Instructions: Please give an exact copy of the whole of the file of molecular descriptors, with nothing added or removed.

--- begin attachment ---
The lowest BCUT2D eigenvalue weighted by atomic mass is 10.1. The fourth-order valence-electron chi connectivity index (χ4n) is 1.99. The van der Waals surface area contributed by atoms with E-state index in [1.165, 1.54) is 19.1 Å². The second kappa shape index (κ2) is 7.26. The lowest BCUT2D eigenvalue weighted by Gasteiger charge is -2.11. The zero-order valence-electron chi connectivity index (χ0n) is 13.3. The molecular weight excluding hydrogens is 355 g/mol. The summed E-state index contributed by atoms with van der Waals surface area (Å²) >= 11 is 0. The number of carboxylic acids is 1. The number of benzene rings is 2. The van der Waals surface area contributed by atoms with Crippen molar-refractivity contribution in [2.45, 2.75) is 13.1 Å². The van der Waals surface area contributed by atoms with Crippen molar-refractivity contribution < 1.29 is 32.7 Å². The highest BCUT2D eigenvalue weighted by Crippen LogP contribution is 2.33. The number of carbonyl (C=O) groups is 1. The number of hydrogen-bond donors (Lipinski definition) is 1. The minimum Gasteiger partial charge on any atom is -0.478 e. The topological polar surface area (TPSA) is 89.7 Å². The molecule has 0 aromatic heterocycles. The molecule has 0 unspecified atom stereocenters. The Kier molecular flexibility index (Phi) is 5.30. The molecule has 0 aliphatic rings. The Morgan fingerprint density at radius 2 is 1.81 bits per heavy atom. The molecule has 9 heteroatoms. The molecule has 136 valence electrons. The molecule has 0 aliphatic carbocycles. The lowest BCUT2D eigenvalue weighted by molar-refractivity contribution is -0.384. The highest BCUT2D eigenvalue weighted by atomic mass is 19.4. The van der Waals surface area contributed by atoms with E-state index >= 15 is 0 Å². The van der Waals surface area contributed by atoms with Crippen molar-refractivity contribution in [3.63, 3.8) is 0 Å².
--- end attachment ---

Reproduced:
The lowest BCUT2D eigenvalue weighted by atomic mass is 10.1. The fourth-order valence-electron chi connectivity index (χ4n) is 1.99. The van der Waals surface area contributed by atoms with E-state index in [1.165, 1.54) is 19.1 Å². The second kappa shape index (κ2) is 7.26. The lowest BCUT2D eigenvalue weighted by Gasteiger charge is -2.11. The zero-order valence-electron chi connectivity index (χ0n) is 13.3. The molecular weight excluding hydrogens is 355 g/mol. The summed E-state index contributed by atoms with van der Waals surface area (Å²) >= 11 is 0. The number of carboxylic acids is 1. The number of benzene rings is 2. The van der Waals surface area contributed by atoms with Crippen molar-refractivity contribution in [2.45, 2.75) is 13.1 Å². The van der Waals surface area contributed by atoms with Crippen molar-refractivity contribution < 1.29 is 32.7 Å². The highest BCUT2D eigenvalue weighted by Crippen LogP contribution is 2.33. The number of carbonyl (C=O) groups is 1. The number of hydrogen-bond donors (Lipinski definition) is 1. The minimum Gasteiger partial charge on any atom is -0.478 e. The topological polar surface area (TPSA) is 89.7 Å². The molecule has 0 aromatic heterocycles. The molecule has 0 unspecified atom stereocenters. The Kier molecular flexibility index (Phi) is 5.30. The molecule has 0 aliphatic rings. The Morgan fingerprint density at radius 2 is 1.81 bits per heavy atom. The molecule has 9 heteroatoms. The molecule has 136 valence electrons. The molecule has 0 aliphatic carbocycles. The lowest BCUT2D eigenvalue weighted by molar-refractivity contribution is -0.384. The highest BCUT2D eigenvalue weighted by atomic mass is 19.4. The van der Waals surface area contributed by atoms with E-state index >= 15 is 0 Å². The van der Waals surface area contributed by atoms with Crippen molar-refractivity contribution in [3.63, 3.8) is 0 Å².